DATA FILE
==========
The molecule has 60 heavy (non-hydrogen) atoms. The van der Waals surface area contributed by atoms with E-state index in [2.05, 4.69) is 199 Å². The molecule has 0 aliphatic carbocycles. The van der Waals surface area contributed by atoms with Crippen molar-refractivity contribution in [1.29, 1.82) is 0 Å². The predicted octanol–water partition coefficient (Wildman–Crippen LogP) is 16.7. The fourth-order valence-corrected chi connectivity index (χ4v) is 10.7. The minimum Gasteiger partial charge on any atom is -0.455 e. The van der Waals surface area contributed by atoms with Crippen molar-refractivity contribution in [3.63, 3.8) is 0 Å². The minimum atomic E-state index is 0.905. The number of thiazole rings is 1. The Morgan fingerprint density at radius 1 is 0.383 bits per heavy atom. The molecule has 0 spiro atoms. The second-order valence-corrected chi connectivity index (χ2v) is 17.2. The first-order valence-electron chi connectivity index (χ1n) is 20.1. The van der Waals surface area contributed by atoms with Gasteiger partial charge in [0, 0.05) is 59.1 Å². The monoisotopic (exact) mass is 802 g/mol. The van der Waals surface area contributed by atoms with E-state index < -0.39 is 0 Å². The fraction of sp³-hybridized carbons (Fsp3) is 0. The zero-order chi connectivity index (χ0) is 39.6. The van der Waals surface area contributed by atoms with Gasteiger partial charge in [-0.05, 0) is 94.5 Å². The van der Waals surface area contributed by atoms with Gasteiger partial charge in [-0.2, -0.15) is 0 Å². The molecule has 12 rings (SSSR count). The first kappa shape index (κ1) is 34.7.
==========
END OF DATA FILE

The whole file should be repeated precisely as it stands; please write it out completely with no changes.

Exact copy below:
The molecule has 60 heavy (non-hydrogen) atoms. The van der Waals surface area contributed by atoms with E-state index in [2.05, 4.69) is 199 Å². The molecule has 0 aliphatic carbocycles. The van der Waals surface area contributed by atoms with Crippen molar-refractivity contribution in [1.29, 1.82) is 0 Å². The predicted octanol–water partition coefficient (Wildman–Crippen LogP) is 16.7. The fourth-order valence-corrected chi connectivity index (χ4v) is 10.7. The minimum Gasteiger partial charge on any atom is -0.455 e. The van der Waals surface area contributed by atoms with Crippen molar-refractivity contribution in [3.63, 3.8) is 0 Å². The minimum atomic E-state index is 0.905. The number of thiazole rings is 1. The Morgan fingerprint density at radius 1 is 0.383 bits per heavy atom. The molecule has 0 spiro atoms. The second-order valence-corrected chi connectivity index (χ2v) is 17.2. The first-order valence-electron chi connectivity index (χ1n) is 20.1. The van der Waals surface area contributed by atoms with Gasteiger partial charge in [0, 0.05) is 59.1 Å². The monoisotopic (exact) mass is 802 g/mol. The van der Waals surface area contributed by atoms with E-state index < -0.39 is 0 Å². The fraction of sp³-hybridized carbons (Fsp3) is 0. The zero-order chi connectivity index (χ0) is 39.6. The van der Waals surface area contributed by atoms with Gasteiger partial charge in [-0.05, 0) is 94.5 Å². The van der Waals surface area contributed by atoms with Gasteiger partial charge in [-0.2, -0.15) is 0 Å². The molecule has 12 rings (SSSR count). The first kappa shape index (κ1) is 34.7.